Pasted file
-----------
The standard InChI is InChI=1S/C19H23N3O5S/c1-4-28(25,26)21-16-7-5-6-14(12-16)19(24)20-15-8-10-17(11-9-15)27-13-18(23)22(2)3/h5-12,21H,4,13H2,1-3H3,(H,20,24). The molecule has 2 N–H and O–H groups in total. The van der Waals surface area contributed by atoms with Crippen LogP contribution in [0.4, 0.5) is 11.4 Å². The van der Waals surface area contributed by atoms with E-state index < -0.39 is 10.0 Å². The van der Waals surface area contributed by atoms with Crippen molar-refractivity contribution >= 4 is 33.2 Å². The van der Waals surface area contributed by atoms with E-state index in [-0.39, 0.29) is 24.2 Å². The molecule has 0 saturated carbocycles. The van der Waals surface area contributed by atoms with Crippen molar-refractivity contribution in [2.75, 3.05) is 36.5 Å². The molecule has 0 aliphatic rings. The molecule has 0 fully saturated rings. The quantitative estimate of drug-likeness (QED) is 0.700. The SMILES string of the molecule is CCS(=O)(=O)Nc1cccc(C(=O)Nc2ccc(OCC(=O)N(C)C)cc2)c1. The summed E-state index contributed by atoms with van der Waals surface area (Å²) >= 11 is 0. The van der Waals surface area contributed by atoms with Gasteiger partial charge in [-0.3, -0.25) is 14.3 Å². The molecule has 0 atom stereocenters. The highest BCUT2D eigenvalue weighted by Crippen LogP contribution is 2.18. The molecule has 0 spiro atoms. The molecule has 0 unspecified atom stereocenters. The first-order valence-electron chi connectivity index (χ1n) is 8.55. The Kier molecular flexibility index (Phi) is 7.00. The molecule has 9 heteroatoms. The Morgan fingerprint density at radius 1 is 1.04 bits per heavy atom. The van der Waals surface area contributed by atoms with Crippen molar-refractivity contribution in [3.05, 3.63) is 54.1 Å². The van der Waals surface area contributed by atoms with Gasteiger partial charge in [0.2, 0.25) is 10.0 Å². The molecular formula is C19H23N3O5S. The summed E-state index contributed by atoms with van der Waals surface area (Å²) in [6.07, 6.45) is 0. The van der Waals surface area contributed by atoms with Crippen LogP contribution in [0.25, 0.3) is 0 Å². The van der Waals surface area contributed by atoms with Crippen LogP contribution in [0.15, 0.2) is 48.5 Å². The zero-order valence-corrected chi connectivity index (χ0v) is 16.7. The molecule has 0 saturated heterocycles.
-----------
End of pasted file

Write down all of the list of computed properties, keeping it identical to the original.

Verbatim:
The standard InChI is InChI=1S/C19H23N3O5S/c1-4-28(25,26)21-16-7-5-6-14(12-16)19(24)20-15-8-10-17(11-9-15)27-13-18(23)22(2)3/h5-12,21H,4,13H2,1-3H3,(H,20,24). The molecule has 2 N–H and O–H groups in total. The van der Waals surface area contributed by atoms with Crippen LogP contribution in [0.4, 0.5) is 11.4 Å². The van der Waals surface area contributed by atoms with E-state index < -0.39 is 10.0 Å². The van der Waals surface area contributed by atoms with Crippen molar-refractivity contribution >= 4 is 33.2 Å². The van der Waals surface area contributed by atoms with E-state index in [-0.39, 0.29) is 24.2 Å². The molecule has 0 saturated carbocycles. The van der Waals surface area contributed by atoms with Crippen molar-refractivity contribution in [2.75, 3.05) is 36.5 Å². The molecule has 0 aliphatic rings. The molecule has 0 fully saturated rings. The quantitative estimate of drug-likeness (QED) is 0.700. The SMILES string of the molecule is CCS(=O)(=O)Nc1cccc(C(=O)Nc2ccc(OCC(=O)N(C)C)cc2)c1. The summed E-state index contributed by atoms with van der Waals surface area (Å²) >= 11 is 0. The van der Waals surface area contributed by atoms with Gasteiger partial charge in [-0.3, -0.25) is 14.3 Å². The molecule has 0 atom stereocenters. The highest BCUT2D eigenvalue weighted by Crippen LogP contribution is 2.18. The molecule has 0 spiro atoms. The molecule has 0 unspecified atom stereocenters. The first-order valence-electron chi connectivity index (χ1n) is 8.55. The Kier molecular flexibility index (Phi) is 7.00. The molecule has 9 heteroatoms. The Morgan fingerprint density at radius 1 is 1.04 bits per heavy atom. The van der Waals surface area contributed by atoms with Crippen molar-refractivity contribution in [3.05, 3.63) is 54.1 Å². The van der Waals surface area contributed by atoms with Gasteiger partial charge in [0.2, 0.25) is 10.0 Å². The molecular formula is C19H23N3O5S. The summed E-state index contributed by atoms with van der Waals surface area (Å²) in [6.07, 6.45) is 0. The van der Waals surface area contributed by atoms with Crippen LogP contribution in [0.25, 0.3) is 0 Å². The van der Waals surface area contributed by atoms with Crippen LogP contribution in [0.15, 0.2) is 48.5 Å². The zero-order valence-corrected chi connectivity index (χ0v) is 16.7. The molecule has 0 saturated heterocycles.